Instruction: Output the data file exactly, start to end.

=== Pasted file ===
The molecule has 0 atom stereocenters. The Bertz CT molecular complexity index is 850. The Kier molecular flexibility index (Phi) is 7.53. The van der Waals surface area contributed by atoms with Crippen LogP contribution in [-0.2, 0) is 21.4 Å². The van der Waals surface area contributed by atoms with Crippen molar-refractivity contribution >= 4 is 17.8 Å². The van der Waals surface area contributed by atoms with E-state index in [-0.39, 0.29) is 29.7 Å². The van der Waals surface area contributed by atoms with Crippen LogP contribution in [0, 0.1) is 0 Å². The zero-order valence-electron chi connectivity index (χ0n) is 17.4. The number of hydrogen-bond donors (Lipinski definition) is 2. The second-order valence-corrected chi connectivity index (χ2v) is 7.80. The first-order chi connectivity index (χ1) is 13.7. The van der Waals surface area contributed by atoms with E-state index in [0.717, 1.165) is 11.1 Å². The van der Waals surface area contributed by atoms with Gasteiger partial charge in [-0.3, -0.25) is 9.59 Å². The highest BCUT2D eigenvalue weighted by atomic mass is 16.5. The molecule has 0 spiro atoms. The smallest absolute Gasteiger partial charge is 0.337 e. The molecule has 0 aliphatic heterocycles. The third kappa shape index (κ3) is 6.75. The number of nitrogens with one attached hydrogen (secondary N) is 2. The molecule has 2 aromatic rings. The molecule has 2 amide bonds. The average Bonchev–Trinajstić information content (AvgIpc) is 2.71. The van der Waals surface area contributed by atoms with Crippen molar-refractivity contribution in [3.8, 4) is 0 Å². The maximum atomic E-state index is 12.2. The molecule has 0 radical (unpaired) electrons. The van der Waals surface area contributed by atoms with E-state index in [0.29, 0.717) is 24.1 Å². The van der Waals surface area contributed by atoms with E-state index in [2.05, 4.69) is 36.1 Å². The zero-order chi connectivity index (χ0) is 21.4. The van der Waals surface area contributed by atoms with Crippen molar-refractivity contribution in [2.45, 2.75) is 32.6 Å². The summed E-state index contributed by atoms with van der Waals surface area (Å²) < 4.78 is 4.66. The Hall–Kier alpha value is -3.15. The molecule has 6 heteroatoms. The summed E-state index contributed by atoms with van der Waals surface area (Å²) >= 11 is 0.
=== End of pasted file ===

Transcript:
The molecule has 0 atom stereocenters. The Bertz CT molecular complexity index is 850. The Kier molecular flexibility index (Phi) is 7.53. The van der Waals surface area contributed by atoms with Crippen LogP contribution in [-0.2, 0) is 21.4 Å². The van der Waals surface area contributed by atoms with Crippen molar-refractivity contribution >= 4 is 17.8 Å². The van der Waals surface area contributed by atoms with E-state index in [-0.39, 0.29) is 29.7 Å². The van der Waals surface area contributed by atoms with Crippen LogP contribution in [0, 0.1) is 0 Å². The zero-order valence-electron chi connectivity index (χ0n) is 17.4. The number of hydrogen-bond donors (Lipinski definition) is 2. The second-order valence-corrected chi connectivity index (χ2v) is 7.80. The first-order chi connectivity index (χ1) is 13.7. The van der Waals surface area contributed by atoms with E-state index in [0.717, 1.165) is 11.1 Å². The van der Waals surface area contributed by atoms with Gasteiger partial charge in [-0.3, -0.25) is 9.59 Å². The highest BCUT2D eigenvalue weighted by atomic mass is 16.5. The molecule has 0 spiro atoms. The smallest absolute Gasteiger partial charge is 0.337 e. The molecule has 0 aliphatic heterocycles. The third kappa shape index (κ3) is 6.75. The number of nitrogens with one attached hydrogen (secondary N) is 2. The molecule has 2 aromatic rings. The molecule has 2 amide bonds. The average Bonchev–Trinajstić information content (AvgIpc) is 2.71. The van der Waals surface area contributed by atoms with Crippen molar-refractivity contribution in [3.8, 4) is 0 Å². The maximum atomic E-state index is 12.2. The molecule has 0 radical (unpaired) electrons. The van der Waals surface area contributed by atoms with E-state index in [0.29, 0.717) is 24.1 Å². The van der Waals surface area contributed by atoms with E-state index in [2.05, 4.69) is 36.1 Å². The zero-order chi connectivity index (χ0) is 21.4. The van der Waals surface area contributed by atoms with Crippen molar-refractivity contribution in [2.45, 2.75) is 32.6 Å². The summed E-state index contributed by atoms with van der Waals surface area (Å²) < 4.78 is 4.66. The Hall–Kier alpha value is -3.15. The molecule has 6 heteroatoms. The summed E-state index contributed by atoms with van der Waals surface area (Å²) >= 11 is 0.